The refusal to accept hard facts, truths that stare us in the face, has become the hallmark of the political right in the nation, and in Maine.

The insistence by right-of-center political leaders (Gov. Paul LePage is one among many) on policies that ignore facts and truth is stifling the U.S. and Maine economies.

Which policies? What untruths have we succumbed to? Here are some examples:

• “Cutting taxes for wealthy individuals and corporations will stimulate the economy and create jobs.”

Not true. The federal tax rate on individuals making more than $400,000 was recently increased, but federal income tax burdens remain at a 60-year low. The massive (2001-2003) Bush tax cuts did not ward off the 2007-2009 recession; they did not bring us out of the recession. These cuts simply increased the nation’s debt.

Although the U.S. corporate tax rate (35 percent) seems high, the effective rate (by virtue of exemptions, loopholes, and tax credits) is less than half that. We rank 21st out of 25 industrial nations in corporate tax burden. This low effective rate did not prevent the recession – it has not facilitated a rapid recovery from recession. This low rate also raised the national debt.

In Maine, the LePage tax cuts – roughly $150 million dollars annually, largely benefiting the wealthy – have not turned the economy around. Maine’s job growth is non-existent; unemployment has not gone down; the quality of life is declining. The only effect these cuts have had is to produce revenue gaps that make it increasingly difficult to adequately fund schools, road maintenance, other infrastructure needs, and the needs of the poor, the elderly, and the handicapped.

These are the facts. They speak loudly. At national and state levels of government, tax cuts for the wealthy and corporations do not create jobs; they do not turn an economy around.

• “Austerity budgets and debt reduction will stimulate the economy and create jobs.”

Not true. The lessons of Europe – England, Ireland, Spain, Portugal, Greece, Italy – shout out to us. For years, all of these nations have been drinking the Kool-Aid of austerity budgeting. All of them are mired in recession or double-dip recession. Unemployment in these countries has been prolonged, and higher than in the U.S. (in many cases much higher).

In the U.S., austerity budgeting in the form of the “sequester” will reduce the nation’s debt slightly. But all economists agree it will slow down the rate of economic recovery. People will remain unemployed, and for longer periods. We failed to distinguish between long-term debt reduction that must eventually be fashioned, and short-term debt that must grow to provide the needed stimulus to get out of recession.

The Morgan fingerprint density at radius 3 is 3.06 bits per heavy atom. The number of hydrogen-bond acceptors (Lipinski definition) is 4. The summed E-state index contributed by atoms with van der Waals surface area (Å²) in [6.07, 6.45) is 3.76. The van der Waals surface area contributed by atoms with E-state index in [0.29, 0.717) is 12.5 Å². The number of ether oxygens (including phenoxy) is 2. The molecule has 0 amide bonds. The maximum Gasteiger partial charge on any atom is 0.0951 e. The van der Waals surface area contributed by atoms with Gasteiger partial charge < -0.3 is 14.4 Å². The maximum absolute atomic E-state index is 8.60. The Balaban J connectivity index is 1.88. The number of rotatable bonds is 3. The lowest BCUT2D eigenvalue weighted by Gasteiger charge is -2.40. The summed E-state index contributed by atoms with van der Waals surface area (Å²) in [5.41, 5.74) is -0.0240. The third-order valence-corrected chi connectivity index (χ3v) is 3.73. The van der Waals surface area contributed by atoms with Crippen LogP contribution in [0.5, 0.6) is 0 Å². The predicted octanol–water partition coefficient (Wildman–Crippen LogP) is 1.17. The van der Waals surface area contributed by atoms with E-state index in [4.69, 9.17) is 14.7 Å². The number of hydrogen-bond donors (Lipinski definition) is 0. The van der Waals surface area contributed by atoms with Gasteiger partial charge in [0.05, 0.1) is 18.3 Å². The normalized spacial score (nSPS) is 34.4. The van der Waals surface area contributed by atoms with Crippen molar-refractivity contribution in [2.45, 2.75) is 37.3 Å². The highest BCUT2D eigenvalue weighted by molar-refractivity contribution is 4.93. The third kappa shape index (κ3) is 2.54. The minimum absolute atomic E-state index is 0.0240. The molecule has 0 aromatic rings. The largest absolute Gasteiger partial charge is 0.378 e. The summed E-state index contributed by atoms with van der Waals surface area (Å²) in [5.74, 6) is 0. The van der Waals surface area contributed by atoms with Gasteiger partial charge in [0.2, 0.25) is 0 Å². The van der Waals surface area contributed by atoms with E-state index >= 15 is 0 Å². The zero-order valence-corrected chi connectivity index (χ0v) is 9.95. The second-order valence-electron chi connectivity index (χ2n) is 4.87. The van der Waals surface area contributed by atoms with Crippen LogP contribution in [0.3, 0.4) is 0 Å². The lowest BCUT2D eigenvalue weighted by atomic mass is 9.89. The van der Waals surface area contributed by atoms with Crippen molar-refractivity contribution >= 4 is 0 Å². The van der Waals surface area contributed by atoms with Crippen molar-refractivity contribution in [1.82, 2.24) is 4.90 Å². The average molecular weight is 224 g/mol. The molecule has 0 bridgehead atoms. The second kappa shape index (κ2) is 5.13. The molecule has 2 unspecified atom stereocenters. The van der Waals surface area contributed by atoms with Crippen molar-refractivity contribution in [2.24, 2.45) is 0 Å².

In Maine, LePage’s austerity budgeting began by sharply reducing state employee and teacher retirement benefits; it moved to tightening eligibility for a wide range of welfare benefits; it is now focused on cutting off municipal revenue sharing, flat funding education, and allowing almost all of the state’s regulatory programs and infrastructure to deteriorate over time. He would allow municipalities to fund (where the state leaves off) what they choose to fund – but he knows that few municipalities have the resources to do so.

Again, these are the facts. Austerity budgets do not revive an economy; they do not produce jobs. Indeed, the evidence is to the contrary: in Europe, the U.S. and in Maine, austerity budgets prolong economic downturns and high unemployment.

• “Avoiding debt (bonding) during recessionary periods is good economic policy.”

Not true. Contrary to the view of most economists, the governor (without any supporting evidence) has taken the position that bonding is inappropriate during tight fiscal times. It makes no sense.

The facts are that interest rates are low; that Maine is not overburdened with debt; that countless projects throughout the state are ready to go; that construction firms hit hard by the housing downturn, need and want the work; that bid prices on the few projects that have moved forward were well under engineering estimates. In spite of these facts, the governor blocked a bond package during his first two years in office and has frozen $100 million in approved bonds.

In sum, bonding to build needed infrastructure over the last several years would have been anti-recessionary: It would have reduced unemployment, and enabled us to acquire this infrastructure at write-down prices. We’ve lost these opportunities because of LePage’s “no-bonding” policy – a policy contrary to common sense and good economics.

The governor and the political right cannot continue to advance policies built on asserted facts that are untrue, essentially asserting the world is flat. In each of the examples I’ve cited, there is overwhelming evidence that the assertions made (and constantly repeated) are incorrect.

Maine is paying a heavy price for this obdurateness. It needs to end.

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Orlando Delogu of Portland is emeritus professor of law at the University of Maine School of Law and a longtime public policy consultant to federal, state, and local government agencies and officials. He can be reached at [email protected].